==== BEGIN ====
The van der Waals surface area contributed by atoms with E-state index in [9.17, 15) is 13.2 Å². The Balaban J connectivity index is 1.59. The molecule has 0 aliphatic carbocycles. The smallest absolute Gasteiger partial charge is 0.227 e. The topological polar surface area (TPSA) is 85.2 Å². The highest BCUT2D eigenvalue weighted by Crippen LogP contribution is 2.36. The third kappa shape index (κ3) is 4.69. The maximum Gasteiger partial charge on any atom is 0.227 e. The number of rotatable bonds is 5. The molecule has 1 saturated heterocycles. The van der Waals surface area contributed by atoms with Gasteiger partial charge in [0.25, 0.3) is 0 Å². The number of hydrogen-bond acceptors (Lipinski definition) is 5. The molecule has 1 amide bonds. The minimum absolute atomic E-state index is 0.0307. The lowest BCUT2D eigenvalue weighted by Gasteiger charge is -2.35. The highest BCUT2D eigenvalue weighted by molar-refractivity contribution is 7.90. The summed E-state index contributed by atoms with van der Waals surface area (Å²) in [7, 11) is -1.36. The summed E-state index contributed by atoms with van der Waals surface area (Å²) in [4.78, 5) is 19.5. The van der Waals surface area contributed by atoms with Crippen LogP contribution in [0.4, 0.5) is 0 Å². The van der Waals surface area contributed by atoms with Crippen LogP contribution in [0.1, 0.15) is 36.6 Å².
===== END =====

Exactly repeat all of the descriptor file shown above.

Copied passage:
The van der Waals surface area contributed by atoms with E-state index in [9.17, 15) is 13.2 Å². The Balaban J connectivity index is 1.59. The molecule has 0 aliphatic carbocycles. The smallest absolute Gasteiger partial charge is 0.227 e. The topological polar surface area (TPSA) is 85.2 Å². The highest BCUT2D eigenvalue weighted by Crippen LogP contribution is 2.36. The third kappa shape index (κ3) is 4.69. The maximum Gasteiger partial charge on any atom is 0.227 e. The number of rotatable bonds is 5. The molecule has 1 saturated heterocycles. The van der Waals surface area contributed by atoms with Gasteiger partial charge in [0.25, 0.3) is 0 Å². The number of hydrogen-bond acceptors (Lipinski definition) is 5. The molecule has 1 amide bonds. The minimum absolute atomic E-state index is 0.0307. The lowest BCUT2D eigenvalue weighted by Gasteiger charge is -2.35. The highest BCUT2D eigenvalue weighted by molar-refractivity contribution is 7.90. The summed E-state index contributed by atoms with van der Waals surface area (Å²) in [7, 11) is -1.36. The summed E-state index contributed by atoms with van der Waals surface area (Å²) in [4.78, 5) is 19.5. The van der Waals surface area contributed by atoms with Crippen LogP contribution in [0.4, 0.5) is 0 Å². The van der Waals surface area contributed by atoms with Crippen LogP contribution in [0.1, 0.15) is 36.6 Å².